Caring for others is a natural part of being human. We all care for family and friends, and we are deeply concerned with their welfare. However, you may think that bringing that same level of caring to a business environment feels awkward or isn’t appropriate.

Not really. Small businesses, huge corporations and entire industries are made up of people just like you and me. They’re all just trying to make a buck and provide a great life for the families they care about. Like the experience with the store clerk, instinctively, we all recognize people that show a genuine concern for people and those who are only focused on themselves and their personal success. Which one would you rather work with?

I’ll never forget the day when we were working through an acquisition that would have been very valuable for the company, and our CEO turned down the proposal and simply said, “I just don’t like those guys.” I’ve always wondered if those guys ever understood that they dropped the ball simply by not caring.
Caring isn’t just about asking how the family is or giving the occasional hug. It’s about every aspect of your relationship. In a business relationship, it’s about knowing your customers or partners and really understanding what makes them tick. Caring is knowing how they like to do business and making a genuine effort to accommodate their requests.

However, caring is also about being honest in a relationship. So many times I’ve seen people make promises just to get a deal, never intending to fulfill their promise. Inevitably, this hurts everyone involved. It takes caring to say to a customer, “No, we can’t do that, but let’s look at some things we can do that might meet your needs.” That old adage “Honesty is the best policy” is always practiced by caring people, companies and partners.
One of the great attributes of care-ability in a business environment is that it is a strong competitive advantage that doesn’t cost you anything but effort. Investing emotional capital in your employees, customers and partners will usually be received with gratitude and mutual respect.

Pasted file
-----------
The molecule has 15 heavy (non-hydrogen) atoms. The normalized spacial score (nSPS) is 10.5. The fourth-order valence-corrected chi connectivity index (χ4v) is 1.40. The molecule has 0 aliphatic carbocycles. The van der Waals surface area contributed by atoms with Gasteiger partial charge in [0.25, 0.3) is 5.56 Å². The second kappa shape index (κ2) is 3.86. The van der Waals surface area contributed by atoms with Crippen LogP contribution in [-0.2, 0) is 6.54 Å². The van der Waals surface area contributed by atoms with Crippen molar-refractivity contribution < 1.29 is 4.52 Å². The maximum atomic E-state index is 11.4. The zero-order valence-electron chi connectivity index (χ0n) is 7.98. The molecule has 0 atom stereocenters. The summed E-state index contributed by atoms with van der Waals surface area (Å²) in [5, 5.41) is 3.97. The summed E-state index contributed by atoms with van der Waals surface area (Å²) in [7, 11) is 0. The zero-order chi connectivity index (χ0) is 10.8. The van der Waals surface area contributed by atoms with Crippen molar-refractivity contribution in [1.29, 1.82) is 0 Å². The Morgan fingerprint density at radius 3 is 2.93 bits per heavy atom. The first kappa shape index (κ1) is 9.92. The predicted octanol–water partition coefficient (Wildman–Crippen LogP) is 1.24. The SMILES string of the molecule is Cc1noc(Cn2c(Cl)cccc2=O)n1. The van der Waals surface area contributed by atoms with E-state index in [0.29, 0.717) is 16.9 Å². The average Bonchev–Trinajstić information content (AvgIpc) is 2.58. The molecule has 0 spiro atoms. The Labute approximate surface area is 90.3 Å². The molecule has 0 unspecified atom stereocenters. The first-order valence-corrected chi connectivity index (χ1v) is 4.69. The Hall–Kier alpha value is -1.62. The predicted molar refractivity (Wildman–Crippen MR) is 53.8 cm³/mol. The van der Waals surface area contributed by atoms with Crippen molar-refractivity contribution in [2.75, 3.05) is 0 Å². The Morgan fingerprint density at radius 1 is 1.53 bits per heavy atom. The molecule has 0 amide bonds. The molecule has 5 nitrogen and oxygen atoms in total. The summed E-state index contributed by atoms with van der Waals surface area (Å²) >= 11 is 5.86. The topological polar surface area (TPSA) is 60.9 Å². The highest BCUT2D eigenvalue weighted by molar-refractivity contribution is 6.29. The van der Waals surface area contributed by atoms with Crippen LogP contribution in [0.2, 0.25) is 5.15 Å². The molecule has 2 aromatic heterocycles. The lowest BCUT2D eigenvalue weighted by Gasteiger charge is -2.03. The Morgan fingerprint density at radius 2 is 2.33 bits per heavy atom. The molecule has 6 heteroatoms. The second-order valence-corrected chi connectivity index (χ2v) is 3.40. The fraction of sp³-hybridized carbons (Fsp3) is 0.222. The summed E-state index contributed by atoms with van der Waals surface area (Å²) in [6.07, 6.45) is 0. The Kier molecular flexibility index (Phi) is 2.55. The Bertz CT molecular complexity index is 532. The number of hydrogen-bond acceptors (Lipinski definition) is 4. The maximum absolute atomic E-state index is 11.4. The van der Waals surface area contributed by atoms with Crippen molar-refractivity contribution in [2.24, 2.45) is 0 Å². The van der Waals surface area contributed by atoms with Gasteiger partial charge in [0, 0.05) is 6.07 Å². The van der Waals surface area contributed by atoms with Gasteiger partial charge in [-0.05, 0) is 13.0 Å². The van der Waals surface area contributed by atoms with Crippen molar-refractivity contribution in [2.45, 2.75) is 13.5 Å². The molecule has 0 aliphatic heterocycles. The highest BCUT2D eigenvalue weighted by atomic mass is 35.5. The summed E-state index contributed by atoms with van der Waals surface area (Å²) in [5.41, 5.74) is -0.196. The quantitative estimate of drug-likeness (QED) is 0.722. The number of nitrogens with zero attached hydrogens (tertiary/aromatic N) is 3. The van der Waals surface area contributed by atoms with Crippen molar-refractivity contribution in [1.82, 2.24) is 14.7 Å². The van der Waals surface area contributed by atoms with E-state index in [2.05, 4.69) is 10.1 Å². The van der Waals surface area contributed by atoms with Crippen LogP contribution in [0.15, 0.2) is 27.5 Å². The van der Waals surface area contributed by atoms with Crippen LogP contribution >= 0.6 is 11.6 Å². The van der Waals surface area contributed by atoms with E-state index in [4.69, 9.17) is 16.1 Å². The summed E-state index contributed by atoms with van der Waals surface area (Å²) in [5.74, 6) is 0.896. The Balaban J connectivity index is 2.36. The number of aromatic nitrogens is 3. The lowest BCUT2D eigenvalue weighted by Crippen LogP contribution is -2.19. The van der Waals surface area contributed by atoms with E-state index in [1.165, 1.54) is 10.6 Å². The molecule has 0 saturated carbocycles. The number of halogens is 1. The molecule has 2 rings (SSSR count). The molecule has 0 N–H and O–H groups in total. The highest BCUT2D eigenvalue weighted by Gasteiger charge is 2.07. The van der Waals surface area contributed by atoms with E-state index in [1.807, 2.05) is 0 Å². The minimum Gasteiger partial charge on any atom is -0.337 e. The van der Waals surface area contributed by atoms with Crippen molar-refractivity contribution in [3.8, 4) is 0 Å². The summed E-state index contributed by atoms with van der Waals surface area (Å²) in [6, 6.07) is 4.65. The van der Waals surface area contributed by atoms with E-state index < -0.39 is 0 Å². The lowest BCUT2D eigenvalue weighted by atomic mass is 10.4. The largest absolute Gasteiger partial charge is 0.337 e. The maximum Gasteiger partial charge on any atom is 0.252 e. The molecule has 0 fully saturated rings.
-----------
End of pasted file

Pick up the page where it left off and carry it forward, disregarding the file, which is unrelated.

Simply said, people want to work for companies that care, and customers want to buy from companies that care. Your business partners also want to know that you care about their success, that you clearly understand their mission, and that you will work to help them reach their goals.

In the imaging channel, we all recognize the companies that really care about their employees, customers and partners. These are the same companies that truly care about our industry and channel. They work tirelessly to help the industry grow, innovate and evolve. Likewise, it’s easy to spot the companies that are only in it for personal gain and don’t help the industry to grow. Who would you rather do business with?

Building long-term, successful relationships isn’t painful, and it doesn’t cost money. It just takes effort, communication, honesty and, of course, care-ability.

Contact Mike Stramaglio at

Mike Stramaglio

Mike Stramaglio has a long history of leadership in the Office Equipment industry. Over his nearly 30-year career, he has served as president and COO of Hitachi Koki Imaging Solutions Inc., and held senior management positions with Minolta Corporation and Ricoh Corporation. Under his stewardship, Hitachi earned the prestigious Most Innovative Manufacturer of the Year award for two consecutive years. He was also formerly CEO of Imaging Portals, Inc., and a two-time winner of the Executive of the Year award, presented by Marketing Research Consultants Inc. He joined Electronics For Imaging as General Manager of EFI’s Service Automation division in 2003. In this role, he was responsible for Automated Dispatch Systems and the Intelligent Device Management solution set, bringing them together under a new name: Mobile Workforce Automation. In acknowledgment of his experience and expertise, M2M Magazine elected him M2M Technology Advisor (Imaging) in early 2007.